11/10/2007 01:48 pm ET | Updated Nov 17, 2011

Norman Mailer's City


It's not a matter of liking Norman Mailer. It never was. Thousands of us, maybe millions, grew up in his umbra, swimming in his turbulent and inconsiderate wake. We were literary-minded suburban kids born in the fifties, street demonstrators, would-be hipsters one generation removed from the Jewish streets of New York.

Norman was the same age as our parents. But he was the third parent, the parent who paid us back for the nights of drinking, the nights of violence, those nights of bitter and vindictive arguments about impersonal topics like Vietnam, the Middle East, and rock & roll. He was angrier and meaner than our actual parents, but he paid us back for everything. He gave us his approval.

It's not a matter of admiration, either. What would you admire about Norman Mailer, exactly? His brilliance? His omnivorous interest in any and all subjects? His seeming fearlessness in venturing opinions, often highly eccentric, about any topic? His willingness to try almost anything, from electoral politics to film-making?

To admire those aspects of Mailer, you would have to admire their products: The brutal attacks on feminist pioneers. The unwatchable movies. (Wild 90 is a good film title, though.) His belief that "Superman in the Supermarket" helped elect John Kennedy. (But who knows? Maybe it did.)

Then there's the matter of Jewish identity. Mailer's generation of Jews, our fathers' generation, struggled with manhood and virility in the American context. But while Philip Roth wrote, Mailer acted out on the public stage. He stabbed his wife, for Christ's sake. What kind of human being does that, and why? Was it some ritual exorcism of the curly-headed boy beaten up by gangs from another neighborhood?

Mailer formed the context for my particular cohort of book readers and would-be writers. What I got from Norman, and what I'm grateful for, has less to do with the wunderkind who wrote "The Naked and the Dead" (I wasn't even born yet) and more to do with the late 1960's and early 1970's Mailer. That's the Mailer who wrote and spoke about any and every subject, the one who fearlessly strolled onto the public stage and tried to reframe the debate.

My God, imagine what might have happened to this country if Norman Mailer had been born into the Kennedy family. Of course, then he could never have been Norman Mailer. But it's a thought experiment Mailer himself probably conducted.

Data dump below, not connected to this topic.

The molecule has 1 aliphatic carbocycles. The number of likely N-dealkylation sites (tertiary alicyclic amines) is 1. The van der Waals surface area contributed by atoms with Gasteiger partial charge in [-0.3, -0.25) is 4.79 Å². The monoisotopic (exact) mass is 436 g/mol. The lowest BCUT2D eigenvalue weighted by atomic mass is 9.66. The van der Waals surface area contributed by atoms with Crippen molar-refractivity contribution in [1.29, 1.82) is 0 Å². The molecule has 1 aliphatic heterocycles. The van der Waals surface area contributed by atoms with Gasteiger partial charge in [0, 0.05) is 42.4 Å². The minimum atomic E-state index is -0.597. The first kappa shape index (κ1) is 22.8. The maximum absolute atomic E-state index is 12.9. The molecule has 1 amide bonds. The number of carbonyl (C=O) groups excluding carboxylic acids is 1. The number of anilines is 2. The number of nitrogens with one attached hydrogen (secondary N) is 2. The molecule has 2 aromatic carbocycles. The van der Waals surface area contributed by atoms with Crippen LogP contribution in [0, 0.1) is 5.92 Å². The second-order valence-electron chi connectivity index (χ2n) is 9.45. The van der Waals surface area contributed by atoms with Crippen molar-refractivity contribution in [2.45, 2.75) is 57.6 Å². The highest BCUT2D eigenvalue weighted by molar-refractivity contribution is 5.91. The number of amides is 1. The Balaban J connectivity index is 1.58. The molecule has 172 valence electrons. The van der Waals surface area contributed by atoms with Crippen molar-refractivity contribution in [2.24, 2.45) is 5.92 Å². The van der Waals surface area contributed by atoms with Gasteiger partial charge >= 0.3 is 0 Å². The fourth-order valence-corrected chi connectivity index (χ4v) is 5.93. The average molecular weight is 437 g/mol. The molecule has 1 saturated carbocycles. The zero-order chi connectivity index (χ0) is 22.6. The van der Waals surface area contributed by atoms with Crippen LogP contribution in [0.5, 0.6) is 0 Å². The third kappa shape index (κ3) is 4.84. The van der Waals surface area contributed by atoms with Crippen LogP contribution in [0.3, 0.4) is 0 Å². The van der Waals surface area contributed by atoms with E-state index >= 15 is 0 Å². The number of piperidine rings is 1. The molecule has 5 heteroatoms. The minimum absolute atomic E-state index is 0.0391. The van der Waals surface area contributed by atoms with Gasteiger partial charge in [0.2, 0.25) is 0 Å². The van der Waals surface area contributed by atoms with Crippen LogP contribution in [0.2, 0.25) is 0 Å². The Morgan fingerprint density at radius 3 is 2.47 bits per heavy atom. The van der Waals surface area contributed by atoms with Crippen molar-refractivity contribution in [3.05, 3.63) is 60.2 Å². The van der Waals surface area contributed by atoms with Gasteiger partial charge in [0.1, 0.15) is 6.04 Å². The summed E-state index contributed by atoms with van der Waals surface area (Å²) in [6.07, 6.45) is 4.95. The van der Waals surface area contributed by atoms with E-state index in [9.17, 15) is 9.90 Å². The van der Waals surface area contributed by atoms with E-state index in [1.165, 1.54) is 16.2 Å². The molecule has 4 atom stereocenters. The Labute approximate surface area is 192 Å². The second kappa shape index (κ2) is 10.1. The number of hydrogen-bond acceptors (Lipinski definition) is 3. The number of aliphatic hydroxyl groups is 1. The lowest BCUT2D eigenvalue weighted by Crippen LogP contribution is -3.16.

The 60's/70's Mailer loved to coin words. "Factoid" was the most famous, for a fact-like construct that illustrates a truth even if it's literally false. But there were others. Somewhere he wrote about a "thanatosphere" where he believed the dead hovered around the Earth like a second atmosphere. Of course, he didn't really believe it. Belief, too, can be a factoid.

Mailer designed cities in his dreams. So did I. As a small boy I would draw or paint cities of the future. My father took me to bookstores where, at age eight, I'd asked surprised clerks for something about the Bauhaus or Mies van der Rohe. In other words, I was an odd little kid writing and illustrating his little books, another curly-headed prodigy running from menacing gangs. So it caught my eye when Mailer wrote a piece for the New York Times Magazine in 1968 called "Cities Higher Than Mountains," and built a sculpture (see photo above) to illustrate it.

Mailer was unafraid to enter into areas where he had no credentials. In "Cities Higher Than Mountains" he was willing to radically redesign the American urban landscape, despite his lack of architecture experience. (For scale, the small square in the lower left-hand corner of the photo is the UN Building.) Mailer proposed that we spend the next forty years recreating urban America according to his vision, influenced by Frank Lloyd Wright but all his own, of suspended communities towering over greenscapes and farmlands.

Had we followed his suggestion, the radical re-engineering of America would be concluding this year. I didn't realize until his death that Mailer's undergraduate degree from Harvard was in engineering. There was a lot to learn about Norman. A search through the Times Archive for his "Cities" article this morning offered a stroboscopic view of his life:

From 1972: "Ship of . . . er . . . Philosophers: 'Let us recognize," said Norman Mailer, 'that we are performing that one act that is considered most sacrilegious by the early Jehovah -- we are trying to become gods.'"

From 1950: "A LITERARY question was asked in the House of Commons this week. The question concerned a book. The House, as you know, takes literature with proper gravity. A year or so ago it discussed, at some length, various points of view concerning Norman Mailer's 'The Naked and the Dead.'"

From 1973: "Mailer's Guests ($50 a Couple) Hear His Plan on 'Secret Police'; Not to Defend Press."

From 1965: "Norman Mailer Book Banned."

And then there's my personal favorite, a headline from 1965: "NORMAN MAILER IN TIFF; Arrested in Losing Fight for $7.60 Credit at Birdland."

I suppose I'm grateful for Norman Mailer, but then I can't conceive of a world where he had never existed. I never had to worry whether a Jew, and a writer, could also be a man. That was my father's struggle, and Norman's. It wasn't mine, or my brothers'. Instead, we wondered whether half-Jewish suburban kids could play rhythm & blues.

But did I like Norman Mailer? It's like asking if I like my own genetic signature. Did I admire Norman Mailer? I don't even understand the question. He has always been with me, and he always will be.

Like it or not.